I’ve been inordinately fond of Denmark ever since I found out as a child that Victor Borge was Danish. The Copenhagen Zoo’s unconscionable actions over the past couple of years tempered my opinion a bit, but the Danes did protect their Jewish population during World War II. Moreover they happen to make some of the best pastry on the planet, and about a year ago a bakery specializing in Danish pastry opened its doors in East Pasadena.

I’m selfishly submitting this review of Copenhagen Pastry for our Christmas Eve issue, too late for readers to rush over and deplete the shelves before I can load up on Christmas morning treats. Of course most lovers of traditional Danish pastry will have already discovered the bakery on their own. And the LA Times’ selection of Copenhagen’s adorable marzipan pigs ($15) as a “best gift idea for foodies” a couple of weeks back will have clued in others. (I made off with two of the little fellas in mid-December, but the store was already running out.)

Speaking of marzipan, almond paste is a major ingredient in about half of Copenhagen’s creations. Another major ingredient in almost everything they make is butter. All the pastries I’ve tasted so far have been infused with the fragrance, flavor and feel of it, sinfully so. And while most of Copenhagen’s baked goods are outwardly rather plain, their quality is undeniable. 

As my old granny used to say “Beauty is as beauty does” and “If you put good things in; you’ll get good things out.” Both axioms apply to Copenhagen’s goods. One bite of their unprepossessing “coffee bread” and it’s likely the surprise of its almond meringue topping (crunchy shell and soft interior) will produce a momentary ecstasy at the unexpected complexity of texture and flavor.

Ditto for Copenhagen’s kringle. If you want to get one in the traditional round or pretzel shape, you’ll have to opt for their large version ($11), but for $1.95 (the same price as all 16 individual pastries they stock) you can get a good sized rectangular slab, layered with butter, custard and almond paste, the top sprinkled with sugar and sliced almonds. 

Kringles, by the way, are probably the single pastry most identified with Danish bakers. According to Wikipedia (I “heart” Wikipedia), a gold pretzel-shaped kringle with a royal crown atop it is the official symbol of the Danish baker’s guild and is hung as an identifying marker outside many bakeries in Denmark. In 2013, the kringle became the official state pastry of Wisconsin. Not bad for this deceptively simple goodie. 

There’s even a kringle joke: Lars Larson was on his deathbed. He was roused by the aroma of freshly baked kringles wafting up from the kitchen and mustered all his strength to make his way downstairs. Just as he was reaching for a piece, his wife saw him and swatted away his hand. “Stop that,” she said. “These are for your funeral.”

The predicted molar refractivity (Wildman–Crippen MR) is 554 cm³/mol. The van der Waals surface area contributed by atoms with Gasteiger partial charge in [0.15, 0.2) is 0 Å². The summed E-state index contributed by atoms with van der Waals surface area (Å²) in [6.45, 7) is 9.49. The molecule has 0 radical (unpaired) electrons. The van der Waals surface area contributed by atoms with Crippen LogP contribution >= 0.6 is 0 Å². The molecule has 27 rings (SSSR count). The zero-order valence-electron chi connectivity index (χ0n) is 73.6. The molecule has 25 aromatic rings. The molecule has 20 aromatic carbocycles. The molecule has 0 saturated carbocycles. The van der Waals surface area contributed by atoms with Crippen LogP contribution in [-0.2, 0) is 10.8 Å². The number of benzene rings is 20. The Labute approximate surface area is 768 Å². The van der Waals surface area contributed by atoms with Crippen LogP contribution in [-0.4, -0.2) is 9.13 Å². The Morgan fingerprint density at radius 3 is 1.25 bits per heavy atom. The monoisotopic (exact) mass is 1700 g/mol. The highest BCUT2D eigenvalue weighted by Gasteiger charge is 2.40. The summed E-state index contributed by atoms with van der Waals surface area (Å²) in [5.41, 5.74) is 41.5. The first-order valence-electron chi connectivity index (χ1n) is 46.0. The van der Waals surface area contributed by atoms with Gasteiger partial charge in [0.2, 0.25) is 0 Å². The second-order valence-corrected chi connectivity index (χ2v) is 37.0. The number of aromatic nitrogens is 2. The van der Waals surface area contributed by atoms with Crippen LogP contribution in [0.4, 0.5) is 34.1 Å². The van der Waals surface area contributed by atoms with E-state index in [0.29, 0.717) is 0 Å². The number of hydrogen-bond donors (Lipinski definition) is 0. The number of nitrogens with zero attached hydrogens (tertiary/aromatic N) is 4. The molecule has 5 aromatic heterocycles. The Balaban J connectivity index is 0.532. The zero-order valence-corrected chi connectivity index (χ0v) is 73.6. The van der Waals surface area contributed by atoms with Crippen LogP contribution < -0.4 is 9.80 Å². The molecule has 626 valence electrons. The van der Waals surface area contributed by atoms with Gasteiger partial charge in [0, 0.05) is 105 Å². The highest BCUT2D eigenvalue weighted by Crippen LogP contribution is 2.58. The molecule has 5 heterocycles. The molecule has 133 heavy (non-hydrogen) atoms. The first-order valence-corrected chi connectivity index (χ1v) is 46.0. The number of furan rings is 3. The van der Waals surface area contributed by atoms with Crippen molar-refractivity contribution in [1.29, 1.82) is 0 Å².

Nevertheless, despite the international renown of kringles, I think my favorite of Copenhagen’s individual pastries is the slightly more flamboyant (due to its ruby-hued purée) raspberry macaroon — almond paste, custard and raspberry on a flaky puff pastry bottom, its top covered with crisped almond macaroon and sliced almonds.

Then there are the so-called morning pastries, including a “poppy” fashioned from flaky puff pastry thickly carpeted with poppy seeds ($1.60). For the same price, you can get it in a twist with sesame seeds sprinkled among the poppy seeds. Both derive their relatively subtle sweetness from the remonce (a blend of sugar and butter) with which they are basted.

Copenhagen’s five small dessert cakes (each $2.35) are the dressiest. The almond mazarin is a triangular pastry (like a miniature piece of pie) with a buttery cookie dough crust, creamy almond filling and a topping of almond brittle. Its sides and bottom are dipped in dark Belgian chocolate. (You can buy a full size mazarin for $16.)

The “coconut top” is a pyramidal macaroon with a toasted cap and soft center. Its base, like that of the mazarin, is  coated with dark chocolate. Ditto for the “Napoleon hat” whose tricorne (OK — so it’s not quite the shape of Napoleon’s bicorne) cookie crust envelope conceals a ball of marzipan, and for the small kransekake, a rectangular sample of a pure almond paste confection usually far more spectacularly fashioned into a multi-layered wreath (kranse) or crown.

The most idiosyncratic of Copenhagen’s dessert cakes is the romkugle, a luscious cross between chocolate cake and truffle. The super moist filling is laced with rum and rolled in dark chocolate and sprinkles. It’s surprisingly dense, not as sweet as you might think to look at it, and, may I add, totally addictive.

Lest you think all of Copenhagen’s baked goods are packed with sugar and butter, I must mention their morning rolls (plain, sesame or poppyseed — $1 apiece) which are only available on Friday, Saturday and Sunday mornings. These little gems are perfect reheated in the oven, slathered with butter and preserves of one’s choosing, then savored with a cup or two of strong coffee or fragrant tea.

Also their rye bread ($6 for a loaf/$4 for a half-loaf)! Get Jewish and/or New York rye out of your head. Copenhagen’s recipe is dense and wholegrain, filled with rye berries, black flax, sunflower and sesame seeds. It’s high fiber, low sodium and sugar-free. Perfect to accompany savory Scandinavian snacks such as gravlax, pickled herring or, gawdforbid, lutefisk!

Although they do sell coffee by the cup, Pasadena’s Copenhagen (like its older sister in Culver City) is not a café and doesn’t have chairs or tables to encourage hanging out. As their website states: they “encourage customers to take their purchases to a place where the pastries can be shared with family and friends in a relaxed, cozy setting.” And, now that I’ve got my Christmas stash, I encourage you to visit Copenhagen and do the same.n